LotH: Which Invitatory Psalm do you use?


#1

100 here. I like it's joy. :)

Which do you use?


#2

95 --- on my own I almost never vary................. I see no reason to experiment.


#3

[quote="Kevin812, post:2, topic:287652"]

95 --- on my own I almost never vary................. I see no reason to experiment.

[/quote]

Same here. It is such a beautiful psalm.


#4

I have memorized Psalm 95 after saying it on a regular basis for some time. Perhaps I could memorize the others if I rotated them.


#5

95 ---, but, you know, I'm well aware there are others, so the comment by 95 of 'there are others? shock kind of took me a bit aback. Can't vote the way it's set up, as yes, I know there ARE others. . .:D


#6

[quote="Luigi_Daniele, post:1, topic:287652"]
100 here. I like it's joy. :)

Which do you use?

[/quote]

Same one too. And for the same reason -- I like its joy!


#7

I used to rotate them. Now I use The Divine Office; so go with whatever they have for the day.


#8

I use Psalm 67. It’s the one called for in the Rule of St. Benedict.


#9

[quote="Elizium23, post:4, topic:287652"]
I have memorized Psalm 95 after saying it on a regular basis for some time. Perhaps I could memorize the others if I rotated them.

[/quote]

Ditto. I know about the others, and when I use Universalis I recite whatever pops up, but I frequently just use 95 from memory as I'm going about my preps.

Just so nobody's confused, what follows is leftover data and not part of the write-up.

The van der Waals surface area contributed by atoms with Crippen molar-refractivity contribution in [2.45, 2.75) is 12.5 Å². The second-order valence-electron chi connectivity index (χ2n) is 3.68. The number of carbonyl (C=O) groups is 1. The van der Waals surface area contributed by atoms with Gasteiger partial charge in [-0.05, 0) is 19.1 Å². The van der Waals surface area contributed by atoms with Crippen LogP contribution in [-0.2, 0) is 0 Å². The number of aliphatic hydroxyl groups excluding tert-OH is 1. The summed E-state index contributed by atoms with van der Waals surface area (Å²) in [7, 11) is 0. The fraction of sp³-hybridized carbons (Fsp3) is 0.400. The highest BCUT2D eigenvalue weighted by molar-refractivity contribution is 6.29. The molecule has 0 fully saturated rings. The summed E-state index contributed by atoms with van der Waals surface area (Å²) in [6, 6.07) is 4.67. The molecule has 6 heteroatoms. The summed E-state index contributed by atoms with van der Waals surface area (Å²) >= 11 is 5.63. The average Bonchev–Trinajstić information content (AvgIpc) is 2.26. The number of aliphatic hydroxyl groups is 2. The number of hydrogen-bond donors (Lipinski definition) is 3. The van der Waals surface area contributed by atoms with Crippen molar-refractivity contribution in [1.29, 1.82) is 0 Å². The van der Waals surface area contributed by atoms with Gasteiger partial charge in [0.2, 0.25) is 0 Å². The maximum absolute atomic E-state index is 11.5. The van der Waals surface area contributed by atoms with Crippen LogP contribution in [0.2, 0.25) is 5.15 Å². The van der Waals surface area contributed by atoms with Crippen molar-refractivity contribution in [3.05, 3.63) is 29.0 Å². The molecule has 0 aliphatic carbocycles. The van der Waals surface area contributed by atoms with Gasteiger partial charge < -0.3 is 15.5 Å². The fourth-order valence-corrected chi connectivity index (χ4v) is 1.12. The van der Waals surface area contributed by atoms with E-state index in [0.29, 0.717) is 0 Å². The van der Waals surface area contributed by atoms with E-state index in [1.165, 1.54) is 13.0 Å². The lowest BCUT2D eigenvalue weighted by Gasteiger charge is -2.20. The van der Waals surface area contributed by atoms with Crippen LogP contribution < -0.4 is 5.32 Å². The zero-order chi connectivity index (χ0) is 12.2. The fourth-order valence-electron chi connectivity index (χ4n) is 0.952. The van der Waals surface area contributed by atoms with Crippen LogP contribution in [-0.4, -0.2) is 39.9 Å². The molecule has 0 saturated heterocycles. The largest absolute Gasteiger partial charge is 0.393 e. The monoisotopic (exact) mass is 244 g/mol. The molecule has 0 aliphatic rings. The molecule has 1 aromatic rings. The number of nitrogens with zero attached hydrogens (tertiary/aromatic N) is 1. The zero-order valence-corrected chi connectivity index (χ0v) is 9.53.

#10

Too bad that those who use more than one can't vote. :confused:


#11

[quote="agnes_therese, post:10, topic:287652"]
Too bad that those who use more than one can't vote. :confused:

[/quote]

Indeed! When using the LOTH, I use 94(95) on Sundays, and 66(67) on weekdays except where 66 is one of the psalms for Lauds or Vespers.

My reasons are deeply rooted in tradition. Of course 94 is the invitatory par excellence, but 66 in the monastic tradition was always used to open Lauds, sung in directum (without antiphon) every day. So as an invitatory it makes sense.

When I use the Monastic LOTH, we have a different one every day as our psalmody is on a weekly cycle: 94 on Sundays, 28 on Mondays, 66 on Tuesdays, 45 on Wednesdays, 23 on Thursdays, 8 on Fridays and 80 on Saturdays.

These days being summer and being busier in summer, I use the LOTH. After labour day I'll revert to the Monastic Office.


#12

I switched to the 1960 Roman Breviary which says all the psalms in one week, so I say whichever is first that day. I used to say 95 most day, if I recall.


#13

Psalm. 95...beautiful with first three stanzas focused on God's magnificence, power and enduring caring love...and last two stanzas have a " hard reality edge" to them that reminds me that I have to work with God's graces and focus on His will...can't be a disciple Of Christ...running on "autopilot"...He demands to be "Number One"...in every aspect of my life.

Pax Christi


#14

Always 95 ... for practical reasons:

1) I'm easily confused. So if one of the others is going to come up later in the day with a "use 95 if you already used this one this morning" note, I'd rather just be able to say what's in front of me! :confused:

2) Related to the above, I often say some hours alone and some in common, so if I always say 95 alone in the morning then I know that if one of the other invitatory options comes up during the day, I won't be saying the same one twice.